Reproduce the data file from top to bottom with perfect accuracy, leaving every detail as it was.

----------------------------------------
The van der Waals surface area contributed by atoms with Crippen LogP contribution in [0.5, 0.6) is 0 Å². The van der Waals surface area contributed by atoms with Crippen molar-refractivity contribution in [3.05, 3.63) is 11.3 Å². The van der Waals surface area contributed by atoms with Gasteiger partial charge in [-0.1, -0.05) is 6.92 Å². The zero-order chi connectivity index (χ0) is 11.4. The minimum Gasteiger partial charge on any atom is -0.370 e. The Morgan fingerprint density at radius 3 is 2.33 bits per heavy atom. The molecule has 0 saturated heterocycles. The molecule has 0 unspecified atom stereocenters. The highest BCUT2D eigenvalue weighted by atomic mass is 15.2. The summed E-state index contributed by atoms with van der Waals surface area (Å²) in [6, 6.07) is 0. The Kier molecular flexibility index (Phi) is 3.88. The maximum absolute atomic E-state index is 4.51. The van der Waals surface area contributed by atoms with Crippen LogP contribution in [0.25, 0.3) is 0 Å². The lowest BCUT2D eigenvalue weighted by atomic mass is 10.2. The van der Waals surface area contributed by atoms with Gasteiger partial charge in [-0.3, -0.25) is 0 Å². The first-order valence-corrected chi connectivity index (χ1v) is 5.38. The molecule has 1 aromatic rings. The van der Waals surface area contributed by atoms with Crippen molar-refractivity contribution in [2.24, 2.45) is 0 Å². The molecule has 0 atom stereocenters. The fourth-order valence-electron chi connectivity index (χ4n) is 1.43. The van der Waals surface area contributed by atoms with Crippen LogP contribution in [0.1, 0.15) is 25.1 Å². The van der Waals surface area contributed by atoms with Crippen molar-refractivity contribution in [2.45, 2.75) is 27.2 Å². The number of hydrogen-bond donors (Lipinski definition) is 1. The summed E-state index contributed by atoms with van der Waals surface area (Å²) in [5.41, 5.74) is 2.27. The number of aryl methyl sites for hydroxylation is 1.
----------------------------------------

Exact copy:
The van der Waals surface area contributed by atoms with Crippen LogP contribution in [0.5, 0.6) is 0 Å². The van der Waals surface area contributed by atoms with Crippen molar-refractivity contribution in [3.05, 3.63) is 11.3 Å². The van der Waals surface area contributed by atoms with Gasteiger partial charge in [-0.1, -0.05) is 6.92 Å². The zero-order chi connectivity index (χ0) is 11.4. The minimum Gasteiger partial charge on any atom is -0.370 e. The Morgan fingerprint density at radius 3 is 2.33 bits per heavy atom. The molecule has 0 saturated heterocycles. The molecule has 0 unspecified atom stereocenters. The highest BCUT2D eigenvalue weighted by atomic mass is 15.2. The summed E-state index contributed by atoms with van der Waals surface area (Å²) in [6, 6.07) is 0. The Kier molecular flexibility index (Phi) is 3.88. The maximum absolute atomic E-state index is 4.51. The van der Waals surface area contributed by atoms with Crippen LogP contribution in [0.25, 0.3) is 0 Å². The lowest BCUT2D eigenvalue weighted by atomic mass is 10.2. The van der Waals surface area contributed by atoms with Gasteiger partial charge in [-0.3, -0.25) is 0 Å². The first-order valence-corrected chi connectivity index (χ1v) is 5.38. The molecule has 1 aromatic rings. The van der Waals surface area contributed by atoms with Crippen molar-refractivity contribution in [2.24, 2.45) is 0 Å². The molecule has 0 atom stereocenters. The fourth-order valence-electron chi connectivity index (χ4n) is 1.43. The van der Waals surface area contributed by atoms with Crippen LogP contribution in [0.1, 0.15) is 25.1 Å². The van der Waals surface area contributed by atoms with Crippen molar-refractivity contribution in [2.45, 2.75) is 27.2 Å². The number of hydrogen-bond donors (Lipinski definition) is 1. The summed E-state index contributed by atoms with van der Waals surface area (Å²) in [5.41, 5.74) is 2.27. The number of aryl methyl sites for hydroxylation is 1.